Actionable Steps to Support Your Brain During Uncertainty by Dr Delia McCabe

  • Start and end the work day at the same time - even if that isn’t the same time as when you are at work physically. We have circadian clocks throughout our body and entraining them to a routine sets us up for optimal brain function and performance.
  • Go to sleep and get up at the same time each day, for the same reasons as above.
  • Eat regularly and snack mindfully. Make yourself a lovely (and healthy) hot chocolate (recipe below) during one of your breaks. The aim is to keep your blood glucose levels stable to reduce blood glucose ups and downs, which stimulate adrenalin/cortisol release. You do this by ensuring each meal contains brain-supportive fats, nutrient-dense carbohydrates and clean protein.
  • Natural solutions to manage stress are physical activity, anti-oxidant, anti-inflammatory and mineral rich foods, mindfulness and breathing optimally. Natural Vitamin C and magnesium may have roles to play too.
  • Establish a routine. This provides a sense of continuity to each day, a sense of purpose (with goals set each night), a sense of discipline to each day and at the end of the day, a sense of completion. This provides the brain with some sense of control and accomplishment.
  • When you get up each morning - or even better, before you go bed - make a list of three things (apart from your daily work responsibilities) that you need to accomplish. When the brain has a goal it feels better than when it’s aimless. Sometimes distracting yourself can work, just do so with constructive activities, versus Netflix. [You know you have a draw, shelf, or cupboard that needs sorting. Get to it!]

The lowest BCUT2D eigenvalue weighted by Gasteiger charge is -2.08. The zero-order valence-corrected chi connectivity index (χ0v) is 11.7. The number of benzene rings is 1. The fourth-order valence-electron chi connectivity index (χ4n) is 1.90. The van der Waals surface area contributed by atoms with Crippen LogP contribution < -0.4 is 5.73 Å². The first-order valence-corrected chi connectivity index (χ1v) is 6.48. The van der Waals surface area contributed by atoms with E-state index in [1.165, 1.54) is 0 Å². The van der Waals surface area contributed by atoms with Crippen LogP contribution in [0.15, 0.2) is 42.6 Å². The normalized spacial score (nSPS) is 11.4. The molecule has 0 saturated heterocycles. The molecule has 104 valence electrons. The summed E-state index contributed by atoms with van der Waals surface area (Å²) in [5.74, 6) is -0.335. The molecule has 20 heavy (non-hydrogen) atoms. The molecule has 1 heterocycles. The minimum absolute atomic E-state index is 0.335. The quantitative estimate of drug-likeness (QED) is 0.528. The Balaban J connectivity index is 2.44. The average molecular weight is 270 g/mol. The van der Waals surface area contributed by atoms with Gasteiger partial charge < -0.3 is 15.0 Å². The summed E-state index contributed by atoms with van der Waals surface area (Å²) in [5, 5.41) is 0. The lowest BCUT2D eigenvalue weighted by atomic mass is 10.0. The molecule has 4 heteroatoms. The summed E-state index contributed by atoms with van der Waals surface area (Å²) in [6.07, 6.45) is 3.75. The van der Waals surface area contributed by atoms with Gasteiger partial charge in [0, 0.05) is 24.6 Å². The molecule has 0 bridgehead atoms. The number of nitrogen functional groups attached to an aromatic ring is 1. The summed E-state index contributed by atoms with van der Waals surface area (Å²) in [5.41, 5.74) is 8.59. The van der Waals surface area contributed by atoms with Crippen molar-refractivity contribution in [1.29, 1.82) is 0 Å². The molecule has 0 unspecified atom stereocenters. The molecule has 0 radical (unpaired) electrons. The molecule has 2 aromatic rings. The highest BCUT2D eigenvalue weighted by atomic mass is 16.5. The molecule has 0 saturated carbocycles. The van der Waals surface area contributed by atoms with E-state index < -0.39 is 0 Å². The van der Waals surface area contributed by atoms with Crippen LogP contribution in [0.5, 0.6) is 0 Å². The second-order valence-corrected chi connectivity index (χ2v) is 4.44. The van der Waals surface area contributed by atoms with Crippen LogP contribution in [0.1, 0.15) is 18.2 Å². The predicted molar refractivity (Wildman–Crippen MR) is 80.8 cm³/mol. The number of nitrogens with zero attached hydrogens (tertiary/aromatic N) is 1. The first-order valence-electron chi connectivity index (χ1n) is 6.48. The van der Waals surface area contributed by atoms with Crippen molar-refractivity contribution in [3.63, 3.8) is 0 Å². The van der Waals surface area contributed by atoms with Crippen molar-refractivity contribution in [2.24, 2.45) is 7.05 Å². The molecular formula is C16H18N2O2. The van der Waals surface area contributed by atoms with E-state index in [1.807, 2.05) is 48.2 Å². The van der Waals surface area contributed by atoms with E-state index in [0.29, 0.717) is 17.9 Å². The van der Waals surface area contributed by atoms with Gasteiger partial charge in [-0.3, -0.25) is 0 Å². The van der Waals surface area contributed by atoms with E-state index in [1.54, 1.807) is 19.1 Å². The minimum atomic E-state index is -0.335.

• Work for 50 minutes and then take a 10-minute break. Focus and concentration can’t be maintained indefinitely - we need to shift our focus. Use an old fashioned timer if you have one, not your phone, as when it’s in your hands your habitual responses may override your best intentions.
  • Perspective is everything - this may seem like a daunting experience, but it’s also an opportunity to get back to basics and implement strategies that can enhance your physical and mental health long term, not just during this time. This may also be the perfect time to re-examine your values and priorities. The former influence the latter. 
  • Whether you’re a team leader at work or at home, you’re an example and need to keep that in mind - you can impact the mind-set and responses of your team by your behavior and mindset.
  • Stay mindful of the fact that humans are resilient and creative. By staying calm, reasonable versus reactionary, and compassionate we’ll get through this challenge, and be the stronger for it. 

Hot Chocolate SERVES 2–3

You’ll be surprised at how simple this decadent hot chocolate is to make. It’s actually a meal in itself!

4 tablespoons sugar-free cocoa, raw cacao or carob powder

1⁄4 cup cashew nuts or macadamia nuts

2 cups warmed coconut milk

3 large medjool dates, pitted

1⁄2 teaspoon pure vanilla essence (vanilla extract)

sprinkle of ground cinnamon or nutmeg, to serve sprinkle of raw cacao nibs, for added crunch

Add the cocoa, nuts, coconut milk, dates and vanilla to a blender and mix until smooth and thick. If you have a high-speed blender, the mixture will heat up nicely if you blend it for an extra minute. Otherwise, pour the mixture into a small saucepan, place it over a low heat and stir until hot.

Pour the hot chocolate into mugs and sprinkle with cinnamon and raw cacao nibs. Serve immediately.


If you want to transform this hot chocolate into a cold treat, simply use ice-cold coconut milk instead and replace one of the cups of milk with ice cubes.


[Excerpt from ‘Feed Your Brain: 7 Steps to a Lighter Brighter You! by Delia McCabe] 

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